Is “Localism” the Answer?

In an op-ed for the New York Times, Gracy Olmstead argues that there may be a solution to our fractured partisan politics: localism. She states

at the local level, our interests intertwine: They are practical, achievable, even apolitical.This is localism, a bottom-up, practically oriented way of looking at today’s biggest policy dilemmas. Instead of always or only seeking to fix municipal issues through national policy, localism suggests that communities can and should find solutions to their own particular problems, within their own particular contexts. The best walkability solutions for Washington, D.C., may not work in my town.

Olmstead cites a sustainability case as an example:

Localism manifests itself in a variety of forms. The farmer and author Joel Salatin has seen localism thrive within the sustainable agriculture movement: States like Wyoming and Maine have campaigned for “local food freedom laws,” which enable farmers to sell certain goods to neighbors without as much federal oversight or bureaucratic red tape.

What are other examples related to environmental politics that might be resolved through “localism”?

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One thought on “Is “Localism” the Answer?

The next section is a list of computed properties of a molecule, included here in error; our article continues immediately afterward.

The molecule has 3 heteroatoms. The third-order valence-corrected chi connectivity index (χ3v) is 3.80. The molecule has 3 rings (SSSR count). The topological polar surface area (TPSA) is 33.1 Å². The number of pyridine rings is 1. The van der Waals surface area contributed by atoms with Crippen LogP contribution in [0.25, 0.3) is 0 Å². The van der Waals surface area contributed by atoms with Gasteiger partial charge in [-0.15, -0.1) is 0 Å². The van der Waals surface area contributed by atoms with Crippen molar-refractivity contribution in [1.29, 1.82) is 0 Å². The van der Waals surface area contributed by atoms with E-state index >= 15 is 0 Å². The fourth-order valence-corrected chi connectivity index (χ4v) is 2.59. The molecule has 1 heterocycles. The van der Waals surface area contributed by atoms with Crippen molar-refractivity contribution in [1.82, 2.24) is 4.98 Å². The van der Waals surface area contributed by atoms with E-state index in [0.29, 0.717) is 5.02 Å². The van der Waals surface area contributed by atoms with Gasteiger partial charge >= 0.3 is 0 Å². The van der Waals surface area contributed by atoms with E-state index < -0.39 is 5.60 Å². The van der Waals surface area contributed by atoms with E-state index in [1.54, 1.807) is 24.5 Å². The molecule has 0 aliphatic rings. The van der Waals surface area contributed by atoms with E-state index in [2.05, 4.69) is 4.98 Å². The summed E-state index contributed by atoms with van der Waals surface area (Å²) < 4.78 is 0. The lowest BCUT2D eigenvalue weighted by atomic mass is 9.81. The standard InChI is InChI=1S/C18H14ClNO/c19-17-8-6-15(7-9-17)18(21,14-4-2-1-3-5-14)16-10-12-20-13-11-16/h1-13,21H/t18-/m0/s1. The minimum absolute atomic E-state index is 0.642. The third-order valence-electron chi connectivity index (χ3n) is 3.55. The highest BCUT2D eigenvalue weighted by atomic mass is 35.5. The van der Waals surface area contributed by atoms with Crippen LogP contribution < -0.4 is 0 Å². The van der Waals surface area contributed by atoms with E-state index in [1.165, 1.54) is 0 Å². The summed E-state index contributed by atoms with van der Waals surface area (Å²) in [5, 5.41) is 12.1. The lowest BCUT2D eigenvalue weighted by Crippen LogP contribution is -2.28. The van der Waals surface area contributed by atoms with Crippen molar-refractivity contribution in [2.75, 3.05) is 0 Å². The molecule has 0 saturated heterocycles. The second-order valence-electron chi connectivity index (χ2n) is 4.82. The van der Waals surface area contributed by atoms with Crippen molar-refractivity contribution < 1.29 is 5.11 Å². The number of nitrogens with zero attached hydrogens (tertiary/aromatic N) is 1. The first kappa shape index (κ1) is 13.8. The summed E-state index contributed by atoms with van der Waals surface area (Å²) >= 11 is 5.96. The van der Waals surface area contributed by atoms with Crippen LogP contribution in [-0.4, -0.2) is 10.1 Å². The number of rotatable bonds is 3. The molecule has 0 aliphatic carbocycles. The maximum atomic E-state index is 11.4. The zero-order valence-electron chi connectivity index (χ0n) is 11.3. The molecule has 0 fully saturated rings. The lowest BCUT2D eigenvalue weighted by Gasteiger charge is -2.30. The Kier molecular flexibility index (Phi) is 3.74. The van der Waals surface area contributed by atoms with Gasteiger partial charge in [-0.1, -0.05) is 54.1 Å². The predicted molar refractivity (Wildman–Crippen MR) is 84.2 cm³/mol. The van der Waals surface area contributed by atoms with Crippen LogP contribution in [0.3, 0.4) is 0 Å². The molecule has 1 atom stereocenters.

1. I think “localism” is a great use of political influence to better local communities and municipalities. I think the idea of localism is really begging to take off; more and more citizens and local politicians recognize that they will have greater success in implementing change in their community by enacting local ordinances and “popular laws”, like initiatives and referendums, then attempting to pass something through the congress. Localism is the natural response to gridlocked congress, citizens love it because it provides a speedy resolve to their problems and public officials love it because it looks great when reelection roles around. In terms of localism promoting the environment, given the current state of our EPA its agency head, Scott Pruitt, and the presidents environmental stance, localism is a good outlet to produce environmentally friendly policy and practices within the community. I believe that as time goes on article like this are going to becoming exceedingly more popular given the current state of our government.

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